Is Your Small Business Ready For A Winter Storm?

female african-american business ownerFor most people, winter storms are an inconvenience. But for small business owners, they can be a catastrophe waiting to happen. Snow, freezing rain and sub-zero temperatures can wreak havoc on smaller firms, damaging property, snarling supply lines and slowing foot traffic. Thankfully, by following a few simple steps, entrepreneurs can avoid falling victim to Old Man Winter.

Cover your assets

A good commercial insurance policy is your best defense against nasty winter weather. Make sure you’re covered with a business owner’s policy, which combines general liability insurance and property damage coverage. That way if a customer slips and falls on icy steps, or if your pipes freeze and rupture, you won’t be left with a hefty bill. Businesses with vehicles should also look into commercial auto insurance, which will cover storm-related fender benders.

Drill it in

Winter storms breed chaos, and businesses that aren’t prepared can find themselves in a big financial hole. That’s why the Federal Emergency Management Agency (FEMA) recommends running emergency drills before the bad weather hits. FEMA has a series of exercises designed specifically for small businesses. They run the gamut from communicating without cell phones to dealing with burst pipes.

Gear up

You’ll need a host of supplies to make it through a bad winter storm. Topping the list is a gas-powered generator that will supply your business with electricity if the power goes out. Just make sure it’s outside; the exhaust is laden with carbon monoxide, which is responsible for hundreds of accidental deaths every year. Other things you should have on hand: shovels, emergency medical gear, flashlights, rock salt and even some extra toilet paper.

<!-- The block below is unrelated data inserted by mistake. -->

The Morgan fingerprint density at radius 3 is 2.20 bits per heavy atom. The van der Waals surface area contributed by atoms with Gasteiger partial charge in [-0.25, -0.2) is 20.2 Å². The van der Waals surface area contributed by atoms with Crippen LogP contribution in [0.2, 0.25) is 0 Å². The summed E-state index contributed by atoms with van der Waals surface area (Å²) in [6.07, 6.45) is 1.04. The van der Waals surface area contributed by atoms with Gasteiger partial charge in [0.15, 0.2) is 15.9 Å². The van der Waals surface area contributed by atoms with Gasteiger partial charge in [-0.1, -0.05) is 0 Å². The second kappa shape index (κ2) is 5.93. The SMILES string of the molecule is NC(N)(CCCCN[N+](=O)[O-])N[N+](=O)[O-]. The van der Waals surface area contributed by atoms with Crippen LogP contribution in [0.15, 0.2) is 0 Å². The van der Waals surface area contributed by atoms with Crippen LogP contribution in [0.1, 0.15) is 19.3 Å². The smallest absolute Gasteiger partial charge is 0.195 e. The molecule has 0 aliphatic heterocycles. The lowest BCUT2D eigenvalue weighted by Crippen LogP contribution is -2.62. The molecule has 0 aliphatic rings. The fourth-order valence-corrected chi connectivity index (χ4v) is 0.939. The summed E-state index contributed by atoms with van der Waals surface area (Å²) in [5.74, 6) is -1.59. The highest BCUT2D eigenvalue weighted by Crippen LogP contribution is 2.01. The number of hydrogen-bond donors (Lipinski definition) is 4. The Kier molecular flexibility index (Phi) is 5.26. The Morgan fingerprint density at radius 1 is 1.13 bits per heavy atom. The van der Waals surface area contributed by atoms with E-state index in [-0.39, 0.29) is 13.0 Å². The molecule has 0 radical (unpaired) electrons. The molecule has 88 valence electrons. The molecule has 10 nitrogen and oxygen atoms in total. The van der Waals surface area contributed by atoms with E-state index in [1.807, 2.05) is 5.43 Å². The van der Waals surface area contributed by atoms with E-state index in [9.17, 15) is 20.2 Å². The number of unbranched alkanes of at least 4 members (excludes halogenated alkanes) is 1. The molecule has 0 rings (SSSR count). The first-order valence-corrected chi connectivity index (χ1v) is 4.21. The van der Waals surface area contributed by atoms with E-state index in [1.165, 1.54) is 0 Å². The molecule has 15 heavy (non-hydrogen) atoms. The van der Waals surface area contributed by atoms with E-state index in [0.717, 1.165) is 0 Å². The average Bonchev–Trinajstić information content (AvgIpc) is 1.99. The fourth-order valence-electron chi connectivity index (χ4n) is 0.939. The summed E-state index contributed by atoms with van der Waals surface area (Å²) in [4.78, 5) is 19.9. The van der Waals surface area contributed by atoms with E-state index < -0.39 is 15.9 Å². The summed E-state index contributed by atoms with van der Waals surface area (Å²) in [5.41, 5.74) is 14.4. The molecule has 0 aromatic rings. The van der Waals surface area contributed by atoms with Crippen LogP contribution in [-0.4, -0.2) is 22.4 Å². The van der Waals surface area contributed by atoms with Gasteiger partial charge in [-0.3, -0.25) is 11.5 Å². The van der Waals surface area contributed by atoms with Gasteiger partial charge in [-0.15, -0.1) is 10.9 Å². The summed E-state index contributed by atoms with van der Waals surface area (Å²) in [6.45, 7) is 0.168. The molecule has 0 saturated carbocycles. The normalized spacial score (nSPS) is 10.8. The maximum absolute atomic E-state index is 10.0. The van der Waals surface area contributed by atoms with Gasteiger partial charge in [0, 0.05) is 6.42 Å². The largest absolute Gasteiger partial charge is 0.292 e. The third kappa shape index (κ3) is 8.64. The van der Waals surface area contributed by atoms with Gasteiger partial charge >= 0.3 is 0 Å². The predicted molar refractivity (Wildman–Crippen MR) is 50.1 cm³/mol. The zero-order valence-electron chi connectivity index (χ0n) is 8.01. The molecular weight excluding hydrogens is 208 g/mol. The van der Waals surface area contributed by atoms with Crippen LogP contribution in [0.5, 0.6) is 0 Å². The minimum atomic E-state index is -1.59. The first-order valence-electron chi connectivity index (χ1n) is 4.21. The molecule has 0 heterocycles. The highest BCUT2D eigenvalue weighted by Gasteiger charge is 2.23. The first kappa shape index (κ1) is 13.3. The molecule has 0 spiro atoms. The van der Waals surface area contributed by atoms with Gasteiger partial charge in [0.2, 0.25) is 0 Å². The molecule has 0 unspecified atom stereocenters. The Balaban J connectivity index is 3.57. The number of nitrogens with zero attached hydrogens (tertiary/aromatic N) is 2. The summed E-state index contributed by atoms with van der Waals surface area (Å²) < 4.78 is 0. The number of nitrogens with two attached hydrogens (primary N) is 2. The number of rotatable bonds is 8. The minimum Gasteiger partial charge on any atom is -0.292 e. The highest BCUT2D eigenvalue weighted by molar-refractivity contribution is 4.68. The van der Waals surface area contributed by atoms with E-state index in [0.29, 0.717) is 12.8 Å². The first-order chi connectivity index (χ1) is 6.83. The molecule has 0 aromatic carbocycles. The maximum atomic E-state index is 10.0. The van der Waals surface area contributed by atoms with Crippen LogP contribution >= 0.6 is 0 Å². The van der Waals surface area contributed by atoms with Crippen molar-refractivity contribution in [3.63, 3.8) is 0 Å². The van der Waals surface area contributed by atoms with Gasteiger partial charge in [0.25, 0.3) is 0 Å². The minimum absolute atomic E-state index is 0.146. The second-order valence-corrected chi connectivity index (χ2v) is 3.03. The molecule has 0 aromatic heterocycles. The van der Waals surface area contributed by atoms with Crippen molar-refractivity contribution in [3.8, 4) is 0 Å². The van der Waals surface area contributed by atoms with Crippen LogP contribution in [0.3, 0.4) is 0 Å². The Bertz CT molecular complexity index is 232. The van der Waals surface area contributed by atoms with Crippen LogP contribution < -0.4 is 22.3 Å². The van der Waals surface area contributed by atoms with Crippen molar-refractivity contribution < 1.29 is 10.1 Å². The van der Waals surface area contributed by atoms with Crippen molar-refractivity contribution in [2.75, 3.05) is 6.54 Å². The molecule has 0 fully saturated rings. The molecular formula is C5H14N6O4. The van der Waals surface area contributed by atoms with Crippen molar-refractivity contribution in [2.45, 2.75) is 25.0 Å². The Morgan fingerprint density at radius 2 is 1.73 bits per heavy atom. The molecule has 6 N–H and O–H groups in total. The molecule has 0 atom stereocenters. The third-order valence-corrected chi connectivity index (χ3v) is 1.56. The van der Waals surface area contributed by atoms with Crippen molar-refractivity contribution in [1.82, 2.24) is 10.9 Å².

Prepare for the worst

The fallout from winter storms can last for days—and sometimes even weeks. Because most small firms can’t afford to be idle for that long, a business continuity plan is key. A good one will spell out exactly how you’ll keep your business going in the event of a disaster. It should include strategies for keeping your supply lines open, communicating with employees, setting up a temporary headquarters and dealing with insurance claims. The federal government has some great tips on how to develop a continuity plan.

Stay informed

The National Weather Service keeps close tabs on winter storms with an easy-to-use interactive map. If a storm is approaching, visit the site for details and heed the service’s warnings.

Learn more about how GEICO can help protect your business from weather and more.

Read more: Is your small business properly insured?

By Andrew Raven

Leave a comment

Your email address will not be published. Required fields are marked *